Prime Minister Andrus Ansip said today that his tin-foil remarks were taken out of context, and that he was only mocking views expressed in one tabloid article, not all ACTA opponents.
"Yes, I regret it. I regret that I did not consider the possibility that any one of my words or sentences could be used in an arbitrary context, taken out of its original context," he said in a statement on February 13, in which he reiterated support for the Anti-Counterfeiting Trade Agreement.
The article Ansip criticized appeared in Õhtuleht and claimed that "ACTA gave internet service providers the obligation to track all activities on the internet and punish any copyright violations with a hefty fine or imprisonment without a trial."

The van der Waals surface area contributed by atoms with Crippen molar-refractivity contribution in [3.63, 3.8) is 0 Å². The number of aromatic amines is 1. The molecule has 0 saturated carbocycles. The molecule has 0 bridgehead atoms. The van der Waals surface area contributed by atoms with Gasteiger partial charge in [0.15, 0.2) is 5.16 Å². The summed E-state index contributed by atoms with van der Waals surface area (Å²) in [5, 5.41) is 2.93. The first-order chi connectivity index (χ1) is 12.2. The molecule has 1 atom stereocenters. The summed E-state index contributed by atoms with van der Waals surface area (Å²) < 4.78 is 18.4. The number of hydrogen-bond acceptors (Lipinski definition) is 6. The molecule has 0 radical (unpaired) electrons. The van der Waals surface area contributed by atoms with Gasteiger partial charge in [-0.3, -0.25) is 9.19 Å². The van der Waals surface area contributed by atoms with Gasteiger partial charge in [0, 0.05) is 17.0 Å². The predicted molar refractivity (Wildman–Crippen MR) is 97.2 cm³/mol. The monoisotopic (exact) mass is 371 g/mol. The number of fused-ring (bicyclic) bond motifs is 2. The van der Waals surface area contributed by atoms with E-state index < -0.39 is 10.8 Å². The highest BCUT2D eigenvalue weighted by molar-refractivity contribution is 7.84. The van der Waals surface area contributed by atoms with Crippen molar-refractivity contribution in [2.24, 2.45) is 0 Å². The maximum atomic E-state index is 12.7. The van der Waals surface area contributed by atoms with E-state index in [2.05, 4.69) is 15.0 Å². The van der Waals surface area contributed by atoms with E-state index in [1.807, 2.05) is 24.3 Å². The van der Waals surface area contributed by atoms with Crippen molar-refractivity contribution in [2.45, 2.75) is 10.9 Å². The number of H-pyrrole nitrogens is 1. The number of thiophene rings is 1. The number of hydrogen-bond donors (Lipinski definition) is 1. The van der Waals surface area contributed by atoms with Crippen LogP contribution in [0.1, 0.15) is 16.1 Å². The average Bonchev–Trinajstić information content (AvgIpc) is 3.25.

The article also referred to concern that seed manufacturers would patent genetic stock and prohibit certain seeds from being sown.
In Parliament on February 9, Ansip quoted from the article and then said that anyone who believed ACTA would mean the end of agriculture "had eaten seeds, and not the kinds of seeds that we sow on our fields."
"Usually, in such cases, if people have such suspicions, putting foil inside their hats might help from time to time."
ACTA opponents seized on the allusion, putting foil outside their hats.
In his statement today, Ansip reiterated his support for ACTA. "To the dismay of many, I still believe that accession to ACTA is a good idea."
"We should consider whether we want to be together with Finland, Sweden and Denmark, who consider counterfeiting wrong," he said. "I would like Estonia to belong to the Nordics."